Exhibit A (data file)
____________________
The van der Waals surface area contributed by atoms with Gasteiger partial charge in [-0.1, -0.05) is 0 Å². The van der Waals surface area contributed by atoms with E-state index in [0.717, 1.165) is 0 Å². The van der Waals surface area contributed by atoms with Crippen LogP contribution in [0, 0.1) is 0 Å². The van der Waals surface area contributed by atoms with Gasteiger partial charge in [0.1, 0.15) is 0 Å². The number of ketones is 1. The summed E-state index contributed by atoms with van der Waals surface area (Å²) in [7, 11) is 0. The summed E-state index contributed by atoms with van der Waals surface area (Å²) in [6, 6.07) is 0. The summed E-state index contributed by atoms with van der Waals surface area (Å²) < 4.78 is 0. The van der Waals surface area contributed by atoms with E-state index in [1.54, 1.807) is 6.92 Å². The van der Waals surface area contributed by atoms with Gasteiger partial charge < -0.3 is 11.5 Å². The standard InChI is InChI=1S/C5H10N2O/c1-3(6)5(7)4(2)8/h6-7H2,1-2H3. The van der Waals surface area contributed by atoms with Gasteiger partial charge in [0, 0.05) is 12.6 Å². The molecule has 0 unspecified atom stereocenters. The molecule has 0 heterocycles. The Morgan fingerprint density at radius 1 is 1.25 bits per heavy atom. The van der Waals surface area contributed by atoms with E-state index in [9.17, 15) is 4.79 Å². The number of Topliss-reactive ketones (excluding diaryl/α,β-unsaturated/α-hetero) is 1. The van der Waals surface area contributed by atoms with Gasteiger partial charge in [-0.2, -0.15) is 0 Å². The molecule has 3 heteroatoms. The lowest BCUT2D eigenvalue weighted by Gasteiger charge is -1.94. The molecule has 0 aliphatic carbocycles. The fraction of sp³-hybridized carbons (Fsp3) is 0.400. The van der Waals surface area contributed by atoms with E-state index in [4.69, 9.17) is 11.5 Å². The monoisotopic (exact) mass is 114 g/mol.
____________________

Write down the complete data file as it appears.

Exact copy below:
The van der Waals surface area contributed by atoms with Gasteiger partial charge in [-0.1, -0.05) is 0 Å². The van der Waals surface area contributed by atoms with E-state index in [0.717, 1.165) is 0 Å². The van der Waals surface area contributed by atoms with Crippen LogP contribution in [0, 0.1) is 0 Å². The van der Waals surface area contributed by atoms with Gasteiger partial charge in [0.1, 0.15) is 0 Å². The number of ketones is 1. The summed E-state index contributed by atoms with van der Waals surface area (Å²) in [7, 11) is 0. The summed E-state index contributed by atoms with van der Waals surface area (Å²) in [6, 6.07) is 0. The summed E-state index contributed by atoms with van der Waals surface area (Å²) < 4.78 is 0. The van der Waals surface area contributed by atoms with E-state index in [1.54, 1.807) is 6.92 Å². The van der Waals surface area contributed by atoms with Gasteiger partial charge < -0.3 is 11.5 Å². The standard InChI is InChI=1S/C5H10N2O/c1-3(6)5(7)4(2)8/h6-7H2,1-2H3. The van der Waals surface area contributed by atoms with Gasteiger partial charge in [0, 0.05) is 12.6 Å². The molecule has 0 unspecified atom stereocenters. The molecule has 0 heterocycles. The Morgan fingerprint density at radius 1 is 1.25 bits per heavy atom. The van der Waals surface area contributed by atoms with E-state index in [9.17, 15) is 4.79 Å². The number of Topliss-reactive ketones (excluding diaryl/α,β-unsaturated/α-hetero) is 1. The van der Waals surface area contributed by atoms with Gasteiger partial charge in [-0.2, -0.15) is 0 Å². The molecule has 3 heteroatoms. The lowest BCUT2D eigenvalue weighted by Gasteiger charge is -1.94. The molecule has 0 aliphatic carbocycles. The fraction of sp³-hybridized carbons (Fsp3) is 0.400. The van der Waals surface area contributed by atoms with E-state index in [4.69, 9.17) is 11.5 Å². The monoisotopic (exact) mass is 114 g/mol.